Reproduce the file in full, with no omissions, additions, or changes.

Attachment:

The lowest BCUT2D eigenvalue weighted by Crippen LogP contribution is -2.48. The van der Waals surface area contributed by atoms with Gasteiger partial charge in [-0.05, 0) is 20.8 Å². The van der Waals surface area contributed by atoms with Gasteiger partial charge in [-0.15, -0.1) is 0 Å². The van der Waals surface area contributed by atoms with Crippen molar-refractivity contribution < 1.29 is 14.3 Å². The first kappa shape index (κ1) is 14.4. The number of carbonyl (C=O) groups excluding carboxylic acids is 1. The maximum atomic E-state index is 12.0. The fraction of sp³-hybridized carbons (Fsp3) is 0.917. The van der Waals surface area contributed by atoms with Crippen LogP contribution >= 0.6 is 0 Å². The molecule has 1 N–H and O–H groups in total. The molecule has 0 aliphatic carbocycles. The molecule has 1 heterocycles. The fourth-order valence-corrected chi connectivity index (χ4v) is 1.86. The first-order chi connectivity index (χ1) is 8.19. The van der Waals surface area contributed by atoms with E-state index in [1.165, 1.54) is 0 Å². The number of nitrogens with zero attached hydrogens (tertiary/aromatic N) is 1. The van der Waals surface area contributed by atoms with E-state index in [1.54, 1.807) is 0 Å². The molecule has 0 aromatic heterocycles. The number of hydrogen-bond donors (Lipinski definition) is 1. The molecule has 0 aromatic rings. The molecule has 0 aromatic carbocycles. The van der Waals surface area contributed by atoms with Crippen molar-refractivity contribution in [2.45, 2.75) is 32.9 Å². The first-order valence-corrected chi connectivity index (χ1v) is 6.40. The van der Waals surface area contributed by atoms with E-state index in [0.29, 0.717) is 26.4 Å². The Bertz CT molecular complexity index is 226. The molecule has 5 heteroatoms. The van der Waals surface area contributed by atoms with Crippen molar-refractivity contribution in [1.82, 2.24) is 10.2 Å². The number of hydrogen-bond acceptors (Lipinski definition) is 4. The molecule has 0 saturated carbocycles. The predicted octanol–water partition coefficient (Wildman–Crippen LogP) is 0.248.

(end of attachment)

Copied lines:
The lowest BCUT2D eigenvalue weighted by Crippen LogP contribution is -2.48. The van der Waals surface area contributed by atoms with Gasteiger partial charge in [-0.05, 0) is 20.8 Å². The van der Waals surface area contributed by atoms with Gasteiger partial charge in [-0.15, -0.1) is 0 Å². The van der Waals surface area contributed by atoms with Crippen molar-refractivity contribution < 1.29 is 14.3 Å². The first kappa shape index (κ1) is 14.4. The number of carbonyl (C=O) groups excluding carboxylic acids is 1. The maximum atomic E-state index is 12.0. The fraction of sp³-hybridized carbons (Fsp3) is 0.917. The van der Waals surface area contributed by atoms with Crippen LogP contribution >= 0.6 is 0 Å². The molecule has 1 N–H and O–H groups in total. The molecule has 0 aliphatic carbocycles. The molecule has 1 heterocycles. The fourth-order valence-corrected chi connectivity index (χ4v) is 1.86. The first-order chi connectivity index (χ1) is 8.19. The van der Waals surface area contributed by atoms with E-state index in [1.165, 1.54) is 0 Å². The number of nitrogens with zero attached hydrogens (tertiary/aromatic N) is 1. The van der Waals surface area contributed by atoms with E-state index in [1.54, 1.807) is 0 Å². The molecule has 0 aromatic heterocycles. The number of hydrogen-bond donors (Lipinski definition) is 1. The molecule has 0 aromatic rings. The molecule has 0 aromatic carbocycles. The van der Waals surface area contributed by atoms with Crippen molar-refractivity contribution in [2.45, 2.75) is 32.9 Å². The first-order valence-corrected chi connectivity index (χ1v) is 6.40. The van der Waals surface area contributed by atoms with E-state index in [0.29, 0.717) is 26.4 Å². The Bertz CT molecular complexity index is 226. The molecule has 5 heteroatoms. The van der Waals surface area contributed by atoms with Crippen molar-refractivity contribution in [1.82, 2.24) is 10.2 Å². The number of hydrogen-bond acceptors (Lipinski definition) is 4. The molecule has 0 saturated carbocycles. The predicted octanol–water partition coefficient (Wildman–Crippen LogP) is 0.248.